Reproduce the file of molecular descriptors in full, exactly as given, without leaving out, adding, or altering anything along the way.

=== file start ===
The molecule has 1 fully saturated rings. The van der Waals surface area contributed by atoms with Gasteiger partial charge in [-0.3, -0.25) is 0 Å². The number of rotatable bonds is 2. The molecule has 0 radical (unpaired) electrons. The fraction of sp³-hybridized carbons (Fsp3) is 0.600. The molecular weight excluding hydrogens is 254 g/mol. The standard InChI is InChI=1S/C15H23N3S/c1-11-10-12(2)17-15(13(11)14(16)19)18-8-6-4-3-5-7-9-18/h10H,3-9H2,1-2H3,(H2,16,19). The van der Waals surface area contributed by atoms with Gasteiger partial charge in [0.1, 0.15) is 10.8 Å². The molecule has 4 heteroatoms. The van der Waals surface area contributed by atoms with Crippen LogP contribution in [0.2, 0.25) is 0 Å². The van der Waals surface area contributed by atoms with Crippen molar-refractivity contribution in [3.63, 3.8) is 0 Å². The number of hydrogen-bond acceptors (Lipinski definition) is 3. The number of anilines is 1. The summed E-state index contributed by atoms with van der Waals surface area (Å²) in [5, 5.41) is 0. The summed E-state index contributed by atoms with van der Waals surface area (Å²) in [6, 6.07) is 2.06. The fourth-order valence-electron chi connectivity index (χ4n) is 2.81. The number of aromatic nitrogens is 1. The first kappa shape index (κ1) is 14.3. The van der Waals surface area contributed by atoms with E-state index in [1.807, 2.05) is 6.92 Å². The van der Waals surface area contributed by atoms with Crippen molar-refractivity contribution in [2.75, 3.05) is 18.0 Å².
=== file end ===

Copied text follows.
The molecule has 1 fully saturated rings. The van der Waals surface area contributed by atoms with Gasteiger partial charge in [-0.3, -0.25) is 0 Å². The number of rotatable bonds is 2. The molecule has 0 radical (unpaired) electrons. The fraction of sp³-hybridized carbons (Fsp3) is 0.600. The molecular weight excluding hydrogens is 254 g/mol. The standard InChI is InChI=1S/C15H23N3S/c1-11-10-12(2)17-15(13(11)14(16)19)18-8-6-4-3-5-7-9-18/h10H,3-9H2,1-2H3,(H2,16,19). The van der Waals surface area contributed by atoms with Gasteiger partial charge in [0.1, 0.15) is 10.8 Å². The molecule has 4 heteroatoms. The van der Waals surface area contributed by atoms with Crippen LogP contribution in [0.2, 0.25) is 0 Å². The van der Waals surface area contributed by atoms with Crippen molar-refractivity contribution in [3.63, 3.8) is 0 Å². The number of hydrogen-bond acceptors (Lipinski definition) is 3. The number of anilines is 1. The summed E-state index contributed by atoms with van der Waals surface area (Å²) in [5, 5.41) is 0. The summed E-state index contributed by atoms with van der Waals surface area (Å²) in [6, 6.07) is 2.06. The fourth-order valence-electron chi connectivity index (χ4n) is 2.81. The number of aromatic nitrogens is 1. The first kappa shape index (κ1) is 14.3. The van der Waals surface area contributed by atoms with E-state index in [1.807, 2.05) is 6.92 Å². The van der Waals surface area contributed by atoms with Crippen molar-refractivity contribution in [2.75, 3.05) is 18.0 Å².